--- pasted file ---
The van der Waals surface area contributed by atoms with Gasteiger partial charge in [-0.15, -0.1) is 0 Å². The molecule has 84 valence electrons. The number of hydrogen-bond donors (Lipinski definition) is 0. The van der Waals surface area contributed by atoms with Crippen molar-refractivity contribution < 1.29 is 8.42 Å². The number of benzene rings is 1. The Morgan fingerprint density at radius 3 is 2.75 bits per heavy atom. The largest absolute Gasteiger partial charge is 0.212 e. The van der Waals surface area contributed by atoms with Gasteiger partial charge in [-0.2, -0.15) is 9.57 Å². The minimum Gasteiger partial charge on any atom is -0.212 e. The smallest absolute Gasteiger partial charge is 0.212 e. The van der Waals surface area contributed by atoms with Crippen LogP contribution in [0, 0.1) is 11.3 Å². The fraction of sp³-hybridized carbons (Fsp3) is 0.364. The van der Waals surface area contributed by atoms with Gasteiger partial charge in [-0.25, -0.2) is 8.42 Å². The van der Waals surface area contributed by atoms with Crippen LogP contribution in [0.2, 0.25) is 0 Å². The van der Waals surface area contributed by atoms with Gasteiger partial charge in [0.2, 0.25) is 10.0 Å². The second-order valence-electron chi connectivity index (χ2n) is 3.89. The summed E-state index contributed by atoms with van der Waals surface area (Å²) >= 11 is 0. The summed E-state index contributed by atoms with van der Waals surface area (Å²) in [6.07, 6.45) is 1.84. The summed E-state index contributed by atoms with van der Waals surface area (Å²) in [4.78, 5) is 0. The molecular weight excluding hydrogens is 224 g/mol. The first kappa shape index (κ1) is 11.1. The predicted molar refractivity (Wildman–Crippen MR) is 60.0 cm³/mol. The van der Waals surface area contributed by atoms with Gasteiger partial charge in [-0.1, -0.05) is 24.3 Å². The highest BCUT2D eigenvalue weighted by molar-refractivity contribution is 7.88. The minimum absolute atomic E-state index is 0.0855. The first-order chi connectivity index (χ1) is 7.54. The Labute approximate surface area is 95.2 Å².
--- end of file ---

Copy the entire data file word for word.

The van der Waals surface area contributed by atoms with Gasteiger partial charge in [-0.15, -0.1) is 0 Å². The molecule has 84 valence electrons. The number of hydrogen-bond donors (Lipinski definition) is 0. The van der Waals surface area contributed by atoms with Crippen molar-refractivity contribution < 1.29 is 8.42 Å². The number of benzene rings is 1. The Morgan fingerprint density at radius 3 is 2.75 bits per heavy atom. The largest absolute Gasteiger partial charge is 0.212 e. The van der Waals surface area contributed by atoms with Gasteiger partial charge in [-0.2, -0.15) is 9.57 Å². The minimum Gasteiger partial charge on any atom is -0.212 e. The smallest absolute Gasteiger partial charge is 0.212 e. The van der Waals surface area contributed by atoms with Crippen LogP contribution in [0, 0.1) is 11.3 Å². The fraction of sp³-hybridized carbons (Fsp3) is 0.364. The van der Waals surface area contributed by atoms with Gasteiger partial charge in [-0.25, -0.2) is 8.42 Å². The van der Waals surface area contributed by atoms with Crippen LogP contribution in [0.2, 0.25) is 0 Å². The van der Waals surface area contributed by atoms with Gasteiger partial charge in [0.2, 0.25) is 10.0 Å². The second-order valence-electron chi connectivity index (χ2n) is 3.89. The summed E-state index contributed by atoms with van der Waals surface area (Å²) >= 11 is 0. The summed E-state index contributed by atoms with van der Waals surface area (Å²) in [6.07, 6.45) is 1.84. The summed E-state index contributed by atoms with van der Waals surface area (Å²) in [4.78, 5) is 0. The molecular weight excluding hydrogens is 224 g/mol. The first kappa shape index (κ1) is 11.1. The predicted molar refractivity (Wildman–Crippen MR) is 60.0 cm³/mol. The van der Waals surface area contributed by atoms with Gasteiger partial charge in [-0.1, -0.05) is 24.3 Å². The highest BCUT2D eigenvalue weighted by molar-refractivity contribution is 7.88. The minimum absolute atomic E-state index is 0.0855. The first-order chi connectivity index (χ1) is 7.54. The Labute approximate surface area is 95.2 Å².